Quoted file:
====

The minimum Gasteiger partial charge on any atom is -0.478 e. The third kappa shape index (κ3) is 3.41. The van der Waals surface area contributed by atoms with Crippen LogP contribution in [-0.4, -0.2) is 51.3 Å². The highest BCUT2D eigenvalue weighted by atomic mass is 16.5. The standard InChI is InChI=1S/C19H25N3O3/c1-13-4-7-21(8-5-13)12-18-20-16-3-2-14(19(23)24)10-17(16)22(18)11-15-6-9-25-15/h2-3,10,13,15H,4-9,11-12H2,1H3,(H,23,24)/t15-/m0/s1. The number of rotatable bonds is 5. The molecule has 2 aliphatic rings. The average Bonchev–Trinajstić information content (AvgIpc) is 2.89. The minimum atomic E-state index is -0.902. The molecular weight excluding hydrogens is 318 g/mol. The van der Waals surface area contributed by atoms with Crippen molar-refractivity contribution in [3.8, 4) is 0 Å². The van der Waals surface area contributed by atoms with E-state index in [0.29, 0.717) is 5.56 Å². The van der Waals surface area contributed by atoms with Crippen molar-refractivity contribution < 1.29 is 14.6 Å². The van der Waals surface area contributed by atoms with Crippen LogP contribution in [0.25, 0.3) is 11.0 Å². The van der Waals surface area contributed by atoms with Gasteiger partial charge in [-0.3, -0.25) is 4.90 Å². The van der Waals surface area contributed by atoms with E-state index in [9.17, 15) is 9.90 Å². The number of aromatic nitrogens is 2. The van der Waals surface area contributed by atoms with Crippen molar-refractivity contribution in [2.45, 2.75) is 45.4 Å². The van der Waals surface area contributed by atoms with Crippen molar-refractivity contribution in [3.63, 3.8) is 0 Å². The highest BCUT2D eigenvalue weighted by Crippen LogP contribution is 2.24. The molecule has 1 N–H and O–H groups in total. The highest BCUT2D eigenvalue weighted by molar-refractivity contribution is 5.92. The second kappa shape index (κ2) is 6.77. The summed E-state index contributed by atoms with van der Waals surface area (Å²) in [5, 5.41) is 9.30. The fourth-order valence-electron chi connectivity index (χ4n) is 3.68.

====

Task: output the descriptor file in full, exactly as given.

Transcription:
The minimum Gasteiger partial charge on any atom is -0.478 e. The third kappa shape index (κ3) is 3.41. The van der Waals surface area contributed by atoms with Crippen LogP contribution in [-0.4, -0.2) is 51.3 Å². The highest BCUT2D eigenvalue weighted by atomic mass is 16.5. The standard InChI is InChI=1S/C19H25N3O3/c1-13-4-7-21(8-5-13)12-18-20-16-3-2-14(19(23)24)10-17(16)22(18)11-15-6-9-25-15/h2-3,10,13,15H,4-9,11-12H2,1H3,(H,23,24)/t15-/m0/s1. The number of rotatable bonds is 5. The molecule has 2 aliphatic rings. The average Bonchev–Trinajstić information content (AvgIpc) is 2.89. The minimum atomic E-state index is -0.902. The molecular weight excluding hydrogens is 318 g/mol. The van der Waals surface area contributed by atoms with Crippen molar-refractivity contribution in [3.8, 4) is 0 Å². The van der Waals surface area contributed by atoms with E-state index in [0.29, 0.717) is 5.56 Å². The van der Waals surface area contributed by atoms with Crippen molar-refractivity contribution < 1.29 is 14.6 Å². The van der Waals surface area contributed by atoms with Crippen LogP contribution in [0.25, 0.3) is 11.0 Å². The van der Waals surface area contributed by atoms with Gasteiger partial charge in [-0.3, -0.25) is 4.90 Å². The van der Waals surface area contributed by atoms with E-state index in [9.17, 15) is 9.90 Å². The number of aromatic nitrogens is 2. The van der Waals surface area contributed by atoms with Crippen molar-refractivity contribution in [2.45, 2.75) is 45.4 Å². The van der Waals surface area contributed by atoms with Crippen molar-refractivity contribution in [3.63, 3.8) is 0 Å². The highest BCUT2D eigenvalue weighted by Crippen LogP contribution is 2.24. The molecule has 1 N–H and O–H groups in total. The highest BCUT2D eigenvalue weighted by molar-refractivity contribution is 5.92. The second kappa shape index (κ2) is 6.77. The summed E-state index contributed by atoms with van der Waals surface area (Å²) in [5, 5.41) is 9.30. The fourth-order valence-electron chi connectivity index (χ4n) is 3.68.